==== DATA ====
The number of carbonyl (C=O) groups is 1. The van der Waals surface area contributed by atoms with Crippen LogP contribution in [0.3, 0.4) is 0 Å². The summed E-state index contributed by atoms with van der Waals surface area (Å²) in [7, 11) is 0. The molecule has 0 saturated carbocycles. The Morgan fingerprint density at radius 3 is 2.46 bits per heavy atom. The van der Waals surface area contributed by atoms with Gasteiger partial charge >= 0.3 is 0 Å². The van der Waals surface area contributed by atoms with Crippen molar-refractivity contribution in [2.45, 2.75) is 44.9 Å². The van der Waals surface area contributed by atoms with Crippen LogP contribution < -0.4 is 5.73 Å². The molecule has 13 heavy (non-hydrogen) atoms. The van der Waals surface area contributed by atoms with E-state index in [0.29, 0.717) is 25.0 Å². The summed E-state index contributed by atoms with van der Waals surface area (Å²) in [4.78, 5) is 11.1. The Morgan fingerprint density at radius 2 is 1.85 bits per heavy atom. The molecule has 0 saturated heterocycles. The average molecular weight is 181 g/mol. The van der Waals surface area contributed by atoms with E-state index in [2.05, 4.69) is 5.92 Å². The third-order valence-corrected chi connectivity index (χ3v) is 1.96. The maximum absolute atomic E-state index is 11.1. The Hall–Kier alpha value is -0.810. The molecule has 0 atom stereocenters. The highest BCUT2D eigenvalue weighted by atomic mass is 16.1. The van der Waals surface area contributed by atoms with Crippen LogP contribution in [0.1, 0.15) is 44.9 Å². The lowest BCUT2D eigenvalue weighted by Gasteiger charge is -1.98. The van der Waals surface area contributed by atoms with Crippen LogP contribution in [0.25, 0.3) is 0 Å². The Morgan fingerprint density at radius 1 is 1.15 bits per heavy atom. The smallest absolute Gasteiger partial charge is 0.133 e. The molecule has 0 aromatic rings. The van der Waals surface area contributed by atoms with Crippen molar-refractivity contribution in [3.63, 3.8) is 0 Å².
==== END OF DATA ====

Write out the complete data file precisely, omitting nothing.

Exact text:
The number of carbonyl (C=O) groups is 1. The van der Waals surface area contributed by atoms with Crippen LogP contribution in [0.3, 0.4) is 0 Å². The summed E-state index contributed by atoms with van der Waals surface area (Å²) in [7, 11) is 0. The molecule has 0 saturated carbocycles. The Morgan fingerprint density at radius 3 is 2.46 bits per heavy atom. The van der Waals surface area contributed by atoms with Gasteiger partial charge >= 0.3 is 0 Å². The van der Waals surface area contributed by atoms with Crippen molar-refractivity contribution in [2.45, 2.75) is 44.9 Å². The van der Waals surface area contributed by atoms with Crippen LogP contribution < -0.4 is 5.73 Å². The molecule has 13 heavy (non-hydrogen) atoms. The van der Waals surface area contributed by atoms with E-state index in [0.29, 0.717) is 25.0 Å². The summed E-state index contributed by atoms with van der Waals surface area (Å²) in [4.78, 5) is 11.1. The Morgan fingerprint density at radius 2 is 1.85 bits per heavy atom. The molecule has 0 saturated heterocycles. The average molecular weight is 181 g/mol. The van der Waals surface area contributed by atoms with E-state index in [2.05, 4.69) is 5.92 Å². The third-order valence-corrected chi connectivity index (χ3v) is 1.96. The maximum absolute atomic E-state index is 11.1. The Hall–Kier alpha value is -0.810. The molecule has 0 atom stereocenters. The highest BCUT2D eigenvalue weighted by atomic mass is 16.1. The van der Waals surface area contributed by atoms with Crippen LogP contribution in [0.1, 0.15) is 44.9 Å². The lowest BCUT2D eigenvalue weighted by Gasteiger charge is -1.98. The van der Waals surface area contributed by atoms with Crippen LogP contribution in [0.25, 0.3) is 0 Å². The Morgan fingerprint density at radius 1 is 1.15 bits per heavy atom. The smallest absolute Gasteiger partial charge is 0.133 e. The molecule has 0 aromatic rings. The van der Waals surface area contributed by atoms with Crippen molar-refractivity contribution in [3.63, 3.8) is 0 Å².